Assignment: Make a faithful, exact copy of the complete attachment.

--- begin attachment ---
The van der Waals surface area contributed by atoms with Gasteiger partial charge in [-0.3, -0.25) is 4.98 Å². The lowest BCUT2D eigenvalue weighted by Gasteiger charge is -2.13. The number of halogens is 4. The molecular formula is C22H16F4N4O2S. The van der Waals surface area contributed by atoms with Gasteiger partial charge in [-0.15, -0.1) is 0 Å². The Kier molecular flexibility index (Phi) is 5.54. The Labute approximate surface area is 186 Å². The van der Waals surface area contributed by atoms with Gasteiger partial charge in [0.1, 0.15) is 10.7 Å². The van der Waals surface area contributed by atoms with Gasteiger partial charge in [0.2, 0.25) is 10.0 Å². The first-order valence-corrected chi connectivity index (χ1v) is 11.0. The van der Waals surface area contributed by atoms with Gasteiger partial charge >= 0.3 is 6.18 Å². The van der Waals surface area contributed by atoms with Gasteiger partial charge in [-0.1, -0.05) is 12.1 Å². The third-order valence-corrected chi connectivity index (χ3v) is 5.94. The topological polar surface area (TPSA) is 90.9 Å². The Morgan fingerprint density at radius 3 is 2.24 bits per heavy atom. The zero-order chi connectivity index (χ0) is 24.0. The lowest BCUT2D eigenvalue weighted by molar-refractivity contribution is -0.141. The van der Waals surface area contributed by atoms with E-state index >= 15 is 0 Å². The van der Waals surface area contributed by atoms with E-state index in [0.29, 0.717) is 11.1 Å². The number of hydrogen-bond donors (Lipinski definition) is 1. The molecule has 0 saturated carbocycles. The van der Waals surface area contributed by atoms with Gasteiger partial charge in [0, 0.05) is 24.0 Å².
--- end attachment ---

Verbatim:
The van der Waals surface area contributed by atoms with Gasteiger partial charge in [-0.3, -0.25) is 4.98 Å². The lowest BCUT2D eigenvalue weighted by Gasteiger charge is -2.13. The number of halogens is 4. The molecular formula is C22H16F4N4O2S. The van der Waals surface area contributed by atoms with Gasteiger partial charge in [-0.15, -0.1) is 0 Å². The Kier molecular flexibility index (Phi) is 5.54. The Labute approximate surface area is 186 Å². The van der Waals surface area contributed by atoms with Gasteiger partial charge in [0.1, 0.15) is 10.7 Å². The van der Waals surface area contributed by atoms with Gasteiger partial charge in [0.2, 0.25) is 10.0 Å². The first-order valence-corrected chi connectivity index (χ1v) is 11.0. The van der Waals surface area contributed by atoms with Gasteiger partial charge >= 0.3 is 6.18 Å². The van der Waals surface area contributed by atoms with Gasteiger partial charge in [-0.1, -0.05) is 12.1 Å². The third-order valence-corrected chi connectivity index (χ3v) is 5.94. The topological polar surface area (TPSA) is 90.9 Å². The Morgan fingerprint density at radius 3 is 2.24 bits per heavy atom. The zero-order chi connectivity index (χ0) is 24.0. The lowest BCUT2D eigenvalue weighted by molar-refractivity contribution is -0.141. The van der Waals surface area contributed by atoms with E-state index >= 15 is 0 Å². The van der Waals surface area contributed by atoms with E-state index in [0.29, 0.717) is 11.1 Å². The number of hydrogen-bond donors (Lipinski definition) is 1. The molecule has 0 saturated carbocycles. The van der Waals surface area contributed by atoms with Gasteiger partial charge in [0, 0.05) is 24.0 Å².